Trevor Phillips recognised that Anglican and Catholic schools tend to be more diverse than most community schools. He also pointed out that the numbers of Jewish, Sikh and Muslim schools are tiny. If there were 150 Muslim schools in the maintained system, rather than the current five, they would still be educating a tiny minority of Muslim children. Terry Sanderson, in cynically using education for target practice, is missing the mark. It is religion he and his 3,000 members hate, not the 7,000 church schools.



Sir: What Mr Blair's schools policy needs is a catchy slogan. May I recommend "Consolidating Class Privilege"?



Christians in Turkey face harassment

Sir: We should like to add to your correspondence on Turkey's possible entry into the European Union, having recently returned from a two-week tour of Christian sites in eastern Turkey.

Our situation throughout was like the conditions of entry for ships from Cyprus reported in your newspaper on 20 September. Our leader had applied for permission for visits, the necessary papers were given, but when we arrived at the sites these proved to be worthless. The most frustrating day was when the Governor of Antakya (Antioch) insisted, as a condition of granting permission to visit the nearby site of St Barlaam monastery, that we take part in a meeting between himself and our group, which was attended by a large press corps. There he lectured us on how open Turkey was to all religions, before forbidding us access to the site!

Visiting monasteries in the Tur Abdin was a sobering experience. At Mor Gabriel the abbot told us that they are not permitted to teach theology in Turkey, and if they send their candidates for the priesthood abroad for training they are only allowed back on three-month visas. Parishes are losing priests, who cannot be replaced. Not only is the massacre of the Christian Armenians denied but what survives from a long Christian past is being squeezed out of the country.

If you had asked us before we went what were our views on Turkey's integration into Europe we would have been in favour. Our experiences over the past weeks suggest that our Government is being hoodwinked by Turkish politicians, and that the strategic geography of the area is being allowed to outweigh all other considerations.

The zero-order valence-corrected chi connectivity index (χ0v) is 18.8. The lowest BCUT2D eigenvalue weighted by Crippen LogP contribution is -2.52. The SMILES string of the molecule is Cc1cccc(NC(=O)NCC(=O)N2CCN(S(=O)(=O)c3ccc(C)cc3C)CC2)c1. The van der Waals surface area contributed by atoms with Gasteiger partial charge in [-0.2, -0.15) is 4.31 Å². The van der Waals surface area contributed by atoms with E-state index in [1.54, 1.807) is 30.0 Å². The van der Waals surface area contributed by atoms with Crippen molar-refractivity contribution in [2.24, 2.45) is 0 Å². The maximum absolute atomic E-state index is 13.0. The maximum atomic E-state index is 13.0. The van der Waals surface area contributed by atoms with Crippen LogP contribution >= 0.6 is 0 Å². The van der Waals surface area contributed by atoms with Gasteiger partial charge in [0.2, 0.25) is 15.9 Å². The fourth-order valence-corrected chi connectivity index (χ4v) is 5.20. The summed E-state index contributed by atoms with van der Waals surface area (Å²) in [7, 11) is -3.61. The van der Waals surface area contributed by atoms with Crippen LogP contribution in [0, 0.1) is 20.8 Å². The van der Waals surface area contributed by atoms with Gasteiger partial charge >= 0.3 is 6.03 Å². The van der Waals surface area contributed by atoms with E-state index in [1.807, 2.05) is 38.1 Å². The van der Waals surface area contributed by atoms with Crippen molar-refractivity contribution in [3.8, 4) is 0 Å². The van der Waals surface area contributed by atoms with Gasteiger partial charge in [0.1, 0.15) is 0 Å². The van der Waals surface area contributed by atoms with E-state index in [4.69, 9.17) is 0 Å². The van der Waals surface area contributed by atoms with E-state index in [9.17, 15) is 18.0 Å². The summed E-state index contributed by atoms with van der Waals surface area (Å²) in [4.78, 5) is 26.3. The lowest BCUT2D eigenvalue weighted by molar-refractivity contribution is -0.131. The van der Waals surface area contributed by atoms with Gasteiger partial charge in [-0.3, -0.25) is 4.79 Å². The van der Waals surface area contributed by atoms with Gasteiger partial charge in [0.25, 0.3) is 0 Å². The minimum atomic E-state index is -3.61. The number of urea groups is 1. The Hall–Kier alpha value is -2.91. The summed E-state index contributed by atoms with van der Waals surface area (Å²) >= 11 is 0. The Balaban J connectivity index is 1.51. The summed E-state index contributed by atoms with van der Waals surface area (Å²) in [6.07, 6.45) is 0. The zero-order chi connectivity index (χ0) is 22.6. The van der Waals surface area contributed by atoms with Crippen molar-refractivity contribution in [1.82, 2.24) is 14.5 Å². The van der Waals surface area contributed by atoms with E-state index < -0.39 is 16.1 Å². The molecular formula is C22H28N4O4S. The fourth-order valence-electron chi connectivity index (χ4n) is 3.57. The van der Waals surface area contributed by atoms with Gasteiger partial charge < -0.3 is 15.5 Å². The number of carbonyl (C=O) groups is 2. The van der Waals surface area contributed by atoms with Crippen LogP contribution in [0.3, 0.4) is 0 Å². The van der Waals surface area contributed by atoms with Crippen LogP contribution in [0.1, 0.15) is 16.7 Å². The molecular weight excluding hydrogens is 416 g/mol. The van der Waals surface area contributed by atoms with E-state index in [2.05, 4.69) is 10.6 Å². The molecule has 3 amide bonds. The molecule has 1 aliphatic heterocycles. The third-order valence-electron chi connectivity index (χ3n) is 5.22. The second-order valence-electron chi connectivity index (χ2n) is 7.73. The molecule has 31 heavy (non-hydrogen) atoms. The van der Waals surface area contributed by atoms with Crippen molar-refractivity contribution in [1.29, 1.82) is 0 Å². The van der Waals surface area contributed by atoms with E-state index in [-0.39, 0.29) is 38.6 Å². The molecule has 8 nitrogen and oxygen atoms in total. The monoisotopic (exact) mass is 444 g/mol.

The mentally ill need care and support, not criminal prosecution

Sir: We are pleased to see that Charles Clarke has acknowledged that there is something wrong with our prisons being filled with vulnerable and often mentally disordered offenders, rather than villains. The scandal of the mentally ill filling our prisons and all too often dying in them is not helped by the philosophy of the mental health services themselves, who nowadays often exhort clients to "take responsibility", rather than offering care or support.

There is increasing concern about "violence to staff" in the NHS and some Trusts are now using a very elastic interpretation indeed of possible threat. This can include mentally ill patients, who may even have been sectioned, shouting at staff. The police are then called in, sometimes even when they do not wish to be involved, and the Trust will insist that a prosecution be mounted.

This policy has less to do with any danger that staff might face from patients, than with the pervasive discourse of "individual responsibility" that has now come to dominate in some areas of the welfare services. This has led to some ludicrous situations, such as a case that we know of in which a sectioned patient was pursued through the courts for two years because they called an NHS manager a "fat idiot".

Mentally ill, distressed people are now being processed through the criminal justice system, sometimes for tragic or frankly laughable offences, in an attempt to make them "take responsibility", which their distress prevents them from doing.

If mentally ill people are to be supported appropriately and not jailed for ridiculous reasons, the Government must realise that no matter how laudable it is to take responsibility for oneself, there are some people who at some stages in their lives simply cannot do so. Use of criminal proceedings merely leads to courts and prisons becoming congested with those in distress who often have little grasp of what is happening to them.

This erroneous philosophy has already been costly, in both human and economic terms, and we hope that Mr Clarke will have the strength and foresight to remedy the situation before it leads to more deaths and blighted lives.